What is Ku Klux Klan?

 The 19th centry Klan was originally organized as a social club by Confederate veterans in Pulaski, Tennessee in 1866. They apparently derived the name from the Greek word kyklos, from which comes the English circle. Klan was added for the sake of alteration when the KKK emerged. The organization quickly became a vehicle for Southern white underground resistance to Radical Reconstruction. The Klan members (the altered klan) looked for restoration of white supremacy thorough intimidation and violence aimed at black free men.What did the members of the Ku Klux Klan stand for?Nathan Bedford Forrest, a former Confederate cavalry general and slave trader, who was born in 1821, served as the KKK’s first grand wizard, or leader-in-chief.At first, the group focused as much on intimidating Northern carpetbaggers as on putting down the newly freed slaves. Members made their own costumes, usually featuring white robes, masks and conical hats. They were designed to induce terror and to hide their identities.  By 1869, the KKK regularly engaged in wanton destruction of property, assaults and murder, prompting Forrest, a moderate, to seek in vain to disband the organization. Masked men shot into houses and burned them, sometimes with the occupants still inside. They drove successful black farmers off their land.Where the Ku Klux Klan stands today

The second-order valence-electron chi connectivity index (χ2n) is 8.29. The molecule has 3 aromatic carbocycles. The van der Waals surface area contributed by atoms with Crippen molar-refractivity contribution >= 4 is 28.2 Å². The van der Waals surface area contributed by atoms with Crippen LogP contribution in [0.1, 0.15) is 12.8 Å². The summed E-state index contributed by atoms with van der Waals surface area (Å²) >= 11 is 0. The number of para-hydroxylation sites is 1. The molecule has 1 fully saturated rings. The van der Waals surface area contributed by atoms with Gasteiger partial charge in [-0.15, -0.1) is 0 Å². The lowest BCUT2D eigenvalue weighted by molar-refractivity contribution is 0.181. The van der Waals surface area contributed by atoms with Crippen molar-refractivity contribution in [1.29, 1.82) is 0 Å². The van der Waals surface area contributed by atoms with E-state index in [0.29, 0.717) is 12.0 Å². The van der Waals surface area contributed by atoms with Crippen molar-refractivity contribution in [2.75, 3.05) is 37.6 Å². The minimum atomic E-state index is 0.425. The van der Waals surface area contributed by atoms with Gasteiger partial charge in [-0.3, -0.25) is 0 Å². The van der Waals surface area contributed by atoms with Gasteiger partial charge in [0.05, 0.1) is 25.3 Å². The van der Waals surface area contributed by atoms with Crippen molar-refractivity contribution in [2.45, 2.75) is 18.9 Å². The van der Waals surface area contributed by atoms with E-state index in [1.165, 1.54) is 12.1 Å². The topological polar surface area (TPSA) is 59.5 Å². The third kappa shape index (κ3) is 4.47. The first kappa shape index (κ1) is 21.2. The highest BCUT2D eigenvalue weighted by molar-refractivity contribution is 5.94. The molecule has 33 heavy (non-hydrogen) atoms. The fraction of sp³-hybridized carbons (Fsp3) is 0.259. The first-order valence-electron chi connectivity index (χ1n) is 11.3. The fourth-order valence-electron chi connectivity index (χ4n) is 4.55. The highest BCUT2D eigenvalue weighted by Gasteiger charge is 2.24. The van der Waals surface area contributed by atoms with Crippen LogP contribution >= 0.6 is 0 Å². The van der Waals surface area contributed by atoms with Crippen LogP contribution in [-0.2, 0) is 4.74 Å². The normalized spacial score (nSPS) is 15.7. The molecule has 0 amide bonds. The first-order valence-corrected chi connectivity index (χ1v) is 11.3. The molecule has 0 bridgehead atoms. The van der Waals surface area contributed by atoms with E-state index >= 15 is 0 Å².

But perhaps most significantly, the Klan helped redefine what it meant to be patriotic. Supporting unions made you a shill for socialism. Defending the rights of immigrants or black people made you a sell-out. Meanwhile, fairly common symbols of patriotism, like honoring veterans and respecting the flag, took on unmistakably racist overtones. You could not critique the government’s military policy or refuse to sing the national anthem without being seen as un-American.  It would be foolish to claim that the Klan entirely succeeded. Too many other Americans have fought too hard to make sure that patriotism could be embodied by another set of actionsnot least the right to protest. But understanding the second Klan’s success at combining racism with the symbols of democracy helps explain why, when the Star Spangled Banner blares before kick-off and the military jets fly overhead, so many Americans today would rather take a knee.

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